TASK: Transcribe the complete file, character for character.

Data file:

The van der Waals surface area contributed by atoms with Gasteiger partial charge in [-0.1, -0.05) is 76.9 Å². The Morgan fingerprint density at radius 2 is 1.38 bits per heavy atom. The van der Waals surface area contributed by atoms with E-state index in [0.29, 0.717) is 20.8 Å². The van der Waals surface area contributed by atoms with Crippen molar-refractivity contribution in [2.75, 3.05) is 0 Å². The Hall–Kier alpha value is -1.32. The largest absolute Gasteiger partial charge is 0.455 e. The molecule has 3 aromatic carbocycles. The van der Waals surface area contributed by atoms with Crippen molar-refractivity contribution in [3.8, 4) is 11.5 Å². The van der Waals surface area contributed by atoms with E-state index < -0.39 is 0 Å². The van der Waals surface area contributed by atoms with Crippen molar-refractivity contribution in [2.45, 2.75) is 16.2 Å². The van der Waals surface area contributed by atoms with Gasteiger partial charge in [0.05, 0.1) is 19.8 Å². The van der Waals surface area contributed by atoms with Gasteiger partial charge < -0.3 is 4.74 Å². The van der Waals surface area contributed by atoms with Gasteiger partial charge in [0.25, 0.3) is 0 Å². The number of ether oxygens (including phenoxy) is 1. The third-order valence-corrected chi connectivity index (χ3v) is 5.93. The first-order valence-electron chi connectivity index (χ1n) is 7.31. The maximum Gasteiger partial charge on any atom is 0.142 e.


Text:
The van der Waals surface area contributed by atoms with Gasteiger partial charge in [-0.1, -0.05) is 76.9 Å². The Morgan fingerprint density at radius 2 is 1.38 bits per heavy atom. The van der Waals surface area contributed by atoms with E-state index in [0.29, 0.717) is 20.8 Å². The van der Waals surface area contributed by atoms with Crippen molar-refractivity contribution in [2.75, 3.05) is 0 Å². The Hall–Kier alpha value is -1.32. The largest absolute Gasteiger partial charge is 0.455 e. The molecule has 3 aromatic carbocycles. The van der Waals surface area contributed by atoms with Crippen molar-refractivity contribution in [3.8, 4) is 11.5 Å². The van der Waals surface area contributed by atoms with E-state index < -0.39 is 0 Å². The van der Waals surface area contributed by atoms with Crippen molar-refractivity contribution in [2.45, 2.75) is 16.2 Å². The van der Waals surface area contributed by atoms with Gasteiger partial charge in [0.05, 0.1) is 19.8 Å². The van der Waals surface area contributed by atoms with Gasteiger partial charge < -0.3 is 4.74 Å². The van der Waals surface area contributed by atoms with Gasteiger partial charge in [0.25, 0.3) is 0 Å². The number of ether oxygens (including phenoxy) is 1. The third-order valence-corrected chi connectivity index (χ3v) is 5.93. The first-order valence-electron chi connectivity index (χ1n) is 7.31. The maximum Gasteiger partial charge on any atom is 0.142 e.